Fertility rates are plummeting at an unprecedented pace around the world. In the United States, birth rates just reached a thirty-year low — even in spite of current economic booms. In Finland, birth rates just reached the lowest they’ve been in 150 years. Across the board, studies show that a majority of developed nations in the world are now facing falling fertility rates.
While some attribute falling birth rates to social changes, new evidence shows there is more to the puzzle than media coverage would seem to suggest. Estimates from the CDC indicate that some 12 percent of American women face the struggle of infertility — and researchers are trying to figure out why.
Now, a scientific study has linked the HPV vaccine to the rise of infertility in both men and women.
HPV jab linked to falling birth rates
As Children’s Health Defense reports, a study recently published in the Journal of Toxicology and Environmental Health examined the child-bearing capacity of women who received the HPV vaccine.
The HPV vaccine is intended to protect against human papilloma virus (HPV) and, supposedly, will help prevent cervical cancer.
As lead researcher Gayle DeLong discovered, pregnancy rates can vary wildly in relation to the HPV vaccine. Using data collected from the National Health And Nutrition Examination Survey (NHANES) from 2007 to 2014, DeLong found that women between the ages of 25 to 29 who received the HPV vaccine were nearly fifty-percent less likely to have a child.
From the research paper:
Approximately 60% of women who did not receive the HPV vaccine had been pregnant at least once, whereas only 35% of women who were exposed to the vaccine had conceived. For married women, 75% who did not receive the shot were found to conceive, while only 50% who received the vaccine had ever been pregnant.
Across the board, it seems women who have had the HPV vaccine are about 25 percent less likely to have a child.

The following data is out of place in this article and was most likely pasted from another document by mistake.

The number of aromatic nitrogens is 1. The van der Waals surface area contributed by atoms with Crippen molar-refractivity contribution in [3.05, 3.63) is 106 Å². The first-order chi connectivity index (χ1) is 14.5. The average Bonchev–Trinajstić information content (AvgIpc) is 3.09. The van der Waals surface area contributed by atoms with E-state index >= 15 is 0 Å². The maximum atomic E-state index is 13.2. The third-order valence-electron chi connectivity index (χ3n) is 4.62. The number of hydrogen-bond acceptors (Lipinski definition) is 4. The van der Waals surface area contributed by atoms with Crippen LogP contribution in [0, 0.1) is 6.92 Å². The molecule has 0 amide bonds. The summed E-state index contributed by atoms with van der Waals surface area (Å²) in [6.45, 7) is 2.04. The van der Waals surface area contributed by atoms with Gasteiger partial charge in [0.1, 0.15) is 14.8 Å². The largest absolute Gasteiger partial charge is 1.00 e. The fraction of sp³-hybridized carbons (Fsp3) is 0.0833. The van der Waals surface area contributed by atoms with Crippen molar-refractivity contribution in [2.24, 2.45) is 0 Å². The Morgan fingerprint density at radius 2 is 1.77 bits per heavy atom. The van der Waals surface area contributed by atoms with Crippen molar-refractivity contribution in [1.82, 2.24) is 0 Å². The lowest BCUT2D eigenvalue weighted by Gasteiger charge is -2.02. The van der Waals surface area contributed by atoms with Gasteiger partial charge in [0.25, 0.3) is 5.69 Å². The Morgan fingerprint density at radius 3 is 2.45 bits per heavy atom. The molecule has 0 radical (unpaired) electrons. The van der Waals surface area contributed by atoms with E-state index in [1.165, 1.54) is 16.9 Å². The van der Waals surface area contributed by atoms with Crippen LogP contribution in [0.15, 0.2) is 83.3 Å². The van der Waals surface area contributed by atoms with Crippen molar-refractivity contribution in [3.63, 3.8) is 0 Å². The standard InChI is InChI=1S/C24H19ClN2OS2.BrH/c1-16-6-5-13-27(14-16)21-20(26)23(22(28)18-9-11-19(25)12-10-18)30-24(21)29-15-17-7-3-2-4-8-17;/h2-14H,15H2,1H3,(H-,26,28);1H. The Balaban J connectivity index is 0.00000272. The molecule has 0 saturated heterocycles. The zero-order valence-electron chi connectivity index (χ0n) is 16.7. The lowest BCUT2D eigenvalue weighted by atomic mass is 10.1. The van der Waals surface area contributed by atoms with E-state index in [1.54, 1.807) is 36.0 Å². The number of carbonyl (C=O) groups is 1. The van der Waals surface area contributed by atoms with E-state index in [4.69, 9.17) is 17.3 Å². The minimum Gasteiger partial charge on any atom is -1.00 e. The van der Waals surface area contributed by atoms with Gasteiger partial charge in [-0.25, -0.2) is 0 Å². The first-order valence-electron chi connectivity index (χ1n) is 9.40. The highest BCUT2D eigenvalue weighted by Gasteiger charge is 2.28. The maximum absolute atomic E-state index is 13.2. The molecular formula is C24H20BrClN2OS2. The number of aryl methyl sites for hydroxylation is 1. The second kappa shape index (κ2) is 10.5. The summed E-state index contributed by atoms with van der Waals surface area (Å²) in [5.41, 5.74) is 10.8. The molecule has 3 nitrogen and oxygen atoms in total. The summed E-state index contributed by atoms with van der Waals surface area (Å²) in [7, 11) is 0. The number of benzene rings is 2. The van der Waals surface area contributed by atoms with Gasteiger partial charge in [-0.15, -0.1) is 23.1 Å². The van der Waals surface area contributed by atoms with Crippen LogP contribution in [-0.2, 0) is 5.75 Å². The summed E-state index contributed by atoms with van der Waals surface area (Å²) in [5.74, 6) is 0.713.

When with the finding that birth rates had plummeted from 118 births per 1,000 women in 2007 to 105 in 2015, and the evidence of increasing infertility rates, and this finding could indicate something far more significant about the HPV vaccine.
Inoculation and infertility
As Children’s Health Defense reports further, there are multiple case studies of young girls who have faced fertility issues after receiving some iteration of the HPV vaccine. In 2014, doctors reported that two 16-year-old girls and an 18-year-old young woman suffered premature ovarian failure after administration of the HPV jab.
Data from the Vaccine Adverse Event Reporting System (VAERS) from between 2006 and 2014, show some 48 cases of ovarian damage were reported in relation to the HPV vaccine, along with 256 miscarriages, 172 cases of amenorrhea, and 172 cases of irregular menstruation.
VAERS data is notoriously unreliable; estimates suggest that only 1 to 10 percent of adverse events actually get reported — which means that many more people have likely been harmed by a vaccine than the industry would like for you to believe.
Skeptics of DeLong’s study have been quick to point to birth control and changing social attitudes about children — but DeLong has an answer for them. According to the same NHANES data, just 36 percent of married women who got the HPV jab were using birth control.
Comparatively, 51 percent of women who didn’t get the shot had some form of birth control.
So, DeLong found that while married women who got the HPV shot were less likely to have a child than women who didn’t– they were also less likely to be using birth control methods.
Less birth control should mean more babies — but in the case of the HPV vaccine, data indicate the opposite to be true. The inverse relationship between HPV vaccination and fecundity holds true, and becomes even stronger with the addition of data on birth control. This should absolutely highlight the need for further investigation — and it should prompt a major public health warning. But instead, the corrupt vaccine industry is looking for more people to jab.
See more coverage of real vaccine science at Vaccines.news.
Sources for this article include: